The US is preparing to spend billions of dollars upgrading its nuclear weapons programme in Europe, despite the arsenal posing a significant security risk as “targets for terrorism and theft”, critics have warned.
Approximately 150 US nuclear weapons are reportedly held on the continent, according to arms experts.
A third of the B61-12 bombs under joint US and Nato control are thought to be stored at Incirlik base in Turkey, and governments of some member states have expressed concern over the implications of storing the weapons so close to Syria.
“Assumptions about the safety and security of US nuclear weapons stored in Europe have been called into question by recent terrorist attacks and political instability. It should be assumed that they are targets for terrorism and theft,” a report by the Nuclear Threat Initiative (NTI) found.
In March 2016, the Pentagon evacuated military families from Incirlik due to “Isis-related security concerns”. In July, the commanding officer of the base was arrested for his alleged role in an attempted coup to topple the Turkish government, according to the NTI.
“This event shows just how quickly assumptions about the safety and security of US nuclear weapons stored abroad can change,” the report stated.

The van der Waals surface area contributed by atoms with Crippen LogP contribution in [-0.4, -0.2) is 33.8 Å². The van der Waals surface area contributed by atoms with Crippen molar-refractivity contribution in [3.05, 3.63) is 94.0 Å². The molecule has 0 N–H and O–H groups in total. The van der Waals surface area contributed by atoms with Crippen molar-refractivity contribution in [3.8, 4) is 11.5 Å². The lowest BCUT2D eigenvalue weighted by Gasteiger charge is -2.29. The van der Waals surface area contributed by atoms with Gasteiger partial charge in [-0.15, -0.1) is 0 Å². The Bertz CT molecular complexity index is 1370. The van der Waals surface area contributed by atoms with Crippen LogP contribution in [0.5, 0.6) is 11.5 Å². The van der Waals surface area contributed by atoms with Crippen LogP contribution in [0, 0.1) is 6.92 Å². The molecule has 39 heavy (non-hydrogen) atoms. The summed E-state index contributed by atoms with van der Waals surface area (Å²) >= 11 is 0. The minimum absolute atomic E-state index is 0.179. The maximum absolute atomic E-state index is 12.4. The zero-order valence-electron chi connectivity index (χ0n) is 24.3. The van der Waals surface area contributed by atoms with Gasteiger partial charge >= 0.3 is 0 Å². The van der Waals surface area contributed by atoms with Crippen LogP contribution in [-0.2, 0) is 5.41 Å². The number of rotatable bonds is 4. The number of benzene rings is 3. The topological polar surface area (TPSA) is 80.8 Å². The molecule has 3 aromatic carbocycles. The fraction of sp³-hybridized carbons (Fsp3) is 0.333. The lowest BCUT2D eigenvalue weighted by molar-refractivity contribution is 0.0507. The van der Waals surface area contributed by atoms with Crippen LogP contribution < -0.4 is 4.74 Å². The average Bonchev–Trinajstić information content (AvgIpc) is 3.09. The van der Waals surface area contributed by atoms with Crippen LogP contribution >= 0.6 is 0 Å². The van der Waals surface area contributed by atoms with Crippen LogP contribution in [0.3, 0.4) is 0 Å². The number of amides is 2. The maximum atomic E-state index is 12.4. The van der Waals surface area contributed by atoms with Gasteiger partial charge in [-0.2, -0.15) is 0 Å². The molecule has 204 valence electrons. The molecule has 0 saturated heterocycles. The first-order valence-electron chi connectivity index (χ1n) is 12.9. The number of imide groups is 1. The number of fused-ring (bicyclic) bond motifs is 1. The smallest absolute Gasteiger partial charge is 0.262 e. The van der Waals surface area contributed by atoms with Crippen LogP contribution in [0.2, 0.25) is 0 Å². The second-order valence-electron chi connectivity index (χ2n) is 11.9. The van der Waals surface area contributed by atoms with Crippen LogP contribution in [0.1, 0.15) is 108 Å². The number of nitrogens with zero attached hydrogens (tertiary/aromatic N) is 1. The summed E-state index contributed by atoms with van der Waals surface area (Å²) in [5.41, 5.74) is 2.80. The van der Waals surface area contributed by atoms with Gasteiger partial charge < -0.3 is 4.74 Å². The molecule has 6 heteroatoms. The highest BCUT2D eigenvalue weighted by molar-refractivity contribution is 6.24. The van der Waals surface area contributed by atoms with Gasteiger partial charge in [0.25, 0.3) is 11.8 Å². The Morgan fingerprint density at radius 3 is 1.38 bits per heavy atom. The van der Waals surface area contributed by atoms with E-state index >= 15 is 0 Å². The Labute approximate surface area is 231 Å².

The NTI also warned the weapons may not serve as a more effective deterrent than those already held by European member states, raising questions about the need for further investment in the scheme.
“The argument that forward-deployed US nuclear weapons in Europe serve a military function not already addressed by alliance conventional forces or the strategic nuclear forces of the three nuclear NATO members – particularly, the large and flexible capabilities of the US – has been consistently refuted by current and former defence officials,” the NTI said in its report, titled Building a Safe, Secure and Credible Nato Nuclear Posture.
The report also argued the B61 bombs serve simply as reassurance to Nato members of the US commitment to defending Europe, with the US strategic missile arsenal acting as a real nuclear deterrent to potential adversaries, including Russia.
“It is hard to envision the circumstances under which a US president would initiate nuclear use for the first time in more than 70 years with a Nato [dual-capable aircraft] flown by non-US pilots delivering a US B61 bomb,” the report stated.
It comes after the Trump administration warned Russia that it would face “unacceptably dire costs” if it were to threaten even a limited nuclear attack in Europe.
Former President Barack Obama had planned to withdraw the weapons from Europe under the administration’s nuclear disarmament initiative.
But the plan lost traction following the Russia-Ukraine conflict and instead, Nato and the Pentagon rolled out plans to upgrade the weapons scheme.
The initial B61-12 cost estimate provided in 2010 was approximately $4bn (£2.8bn), according to the National Nuclear Security Administration.
By May 2012, the estimate had increased by 50 per cent to $6bn and by July 2012, the Pentagon’s Cost Assessment and Program Evaluation Office informed Congress that the cost would be about $10bn.
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